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Kaavya lands in fresh plagiarism row

JUST WHEN it seemed the curtain had finally fallen on the Kaavya Viswanathan saga, new accusations have come to the fore: that the Harvard sophomore copied certain portions from three other authors as well.

india Updated: May 04, 2006 14:02 IST

JUST WHEN it seemed the curtain had finally fallen on the Kaavya Viswanathan saga, new accusations have come to the fore: that the Harvard sophomore copied certain portions from three other authors as well.

The New York Times, after being alerted by a reader, says at least three portions in Viswanathan's How Opal Mehta Got Kissed, Got Wild and Got a Life bear "striking similarities" to Sophie Kinsella's Can You Keep a Secret?

Although the plot of the two novels is different, the phrasing and structure of some passages is said to be "nearly identical".

In Kinsella's book, Emma, the main character, comes upon two of her friends "in a full-scale argument about animal rights", with one saying, "The mink like being made into coats." In Viswanathan's book, Opal, the heroine, encounters two girls having "a full-fledged debate over animal rights", with one of them saying, "The foxes want to be made into scarves."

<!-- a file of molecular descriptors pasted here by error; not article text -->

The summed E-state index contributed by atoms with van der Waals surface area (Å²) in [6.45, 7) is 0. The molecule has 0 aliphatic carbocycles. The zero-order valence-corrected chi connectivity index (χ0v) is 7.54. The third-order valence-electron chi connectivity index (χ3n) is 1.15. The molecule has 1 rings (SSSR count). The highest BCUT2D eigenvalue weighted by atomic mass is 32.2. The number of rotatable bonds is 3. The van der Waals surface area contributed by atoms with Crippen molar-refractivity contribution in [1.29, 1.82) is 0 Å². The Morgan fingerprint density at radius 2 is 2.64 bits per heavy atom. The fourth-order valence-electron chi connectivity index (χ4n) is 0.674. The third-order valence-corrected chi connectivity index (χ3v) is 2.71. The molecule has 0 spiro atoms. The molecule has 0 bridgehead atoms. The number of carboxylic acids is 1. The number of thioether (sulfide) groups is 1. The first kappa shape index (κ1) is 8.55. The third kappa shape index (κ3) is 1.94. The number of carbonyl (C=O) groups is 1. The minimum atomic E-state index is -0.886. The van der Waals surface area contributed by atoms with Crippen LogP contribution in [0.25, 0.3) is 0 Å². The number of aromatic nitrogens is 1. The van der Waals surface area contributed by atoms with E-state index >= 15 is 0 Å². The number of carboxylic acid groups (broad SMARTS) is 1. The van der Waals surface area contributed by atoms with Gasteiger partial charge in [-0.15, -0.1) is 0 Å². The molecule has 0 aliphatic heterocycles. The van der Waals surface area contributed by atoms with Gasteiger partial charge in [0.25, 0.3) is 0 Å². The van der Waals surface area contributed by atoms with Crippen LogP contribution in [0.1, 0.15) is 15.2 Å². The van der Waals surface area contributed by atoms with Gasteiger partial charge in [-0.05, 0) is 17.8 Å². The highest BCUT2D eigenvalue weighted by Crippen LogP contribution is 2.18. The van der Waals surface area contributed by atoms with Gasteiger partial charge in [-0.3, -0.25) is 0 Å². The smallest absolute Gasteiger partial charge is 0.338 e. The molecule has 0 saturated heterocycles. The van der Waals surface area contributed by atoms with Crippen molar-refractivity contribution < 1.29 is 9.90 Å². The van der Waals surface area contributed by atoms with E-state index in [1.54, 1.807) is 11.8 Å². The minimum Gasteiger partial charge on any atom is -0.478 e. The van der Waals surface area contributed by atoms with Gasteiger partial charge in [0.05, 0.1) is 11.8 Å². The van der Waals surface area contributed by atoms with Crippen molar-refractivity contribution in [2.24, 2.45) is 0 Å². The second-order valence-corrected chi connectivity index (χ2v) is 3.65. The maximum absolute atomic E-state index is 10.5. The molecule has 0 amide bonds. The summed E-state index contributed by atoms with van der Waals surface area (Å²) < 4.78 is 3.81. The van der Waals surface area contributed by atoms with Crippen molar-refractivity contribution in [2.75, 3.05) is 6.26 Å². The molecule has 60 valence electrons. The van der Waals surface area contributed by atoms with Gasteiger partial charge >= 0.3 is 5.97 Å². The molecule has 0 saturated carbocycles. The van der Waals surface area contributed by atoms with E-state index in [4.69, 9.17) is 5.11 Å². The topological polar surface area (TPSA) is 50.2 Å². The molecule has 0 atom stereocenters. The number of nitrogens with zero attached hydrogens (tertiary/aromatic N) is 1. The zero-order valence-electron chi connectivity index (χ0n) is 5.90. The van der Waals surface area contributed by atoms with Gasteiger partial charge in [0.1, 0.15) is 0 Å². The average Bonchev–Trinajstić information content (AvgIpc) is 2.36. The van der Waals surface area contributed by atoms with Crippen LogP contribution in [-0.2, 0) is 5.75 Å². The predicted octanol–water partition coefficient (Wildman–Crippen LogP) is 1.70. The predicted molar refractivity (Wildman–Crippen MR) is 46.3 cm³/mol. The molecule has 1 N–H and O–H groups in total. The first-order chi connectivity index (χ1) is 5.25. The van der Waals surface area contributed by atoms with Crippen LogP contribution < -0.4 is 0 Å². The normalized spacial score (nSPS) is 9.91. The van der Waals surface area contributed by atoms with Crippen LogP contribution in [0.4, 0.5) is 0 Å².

Details and descriptions are said to be similar in two other portions.

The Harvard Crimson, which broke the Viswanathan story 10 days ago, suggests the Indian-American author has also drawn some bits from two other earlier works: Salman Rushdie's Haroun and The Sea of Stories and Meg Cabot's The Princess Diaries.

In these instances the passages in question are short but contain similar rhymes and descriptions, the Crimson says, even while acknowledging that few "chick-lit" works have received the degree of scrutiny that Viswanathan is enduring now.

It says: "On page 35 of Rushdie's novel, one of the warnings reads: "If from speed you get your thrill, take precaution -- make your will." On page 118 of Viswanathan's novel, one of the posters reads: "If from drink you get your thrill, take precaution -- write your will."

Both Viswanathan and her publisher -- Little, Brown and Co.-- have declined comment on the new allegations.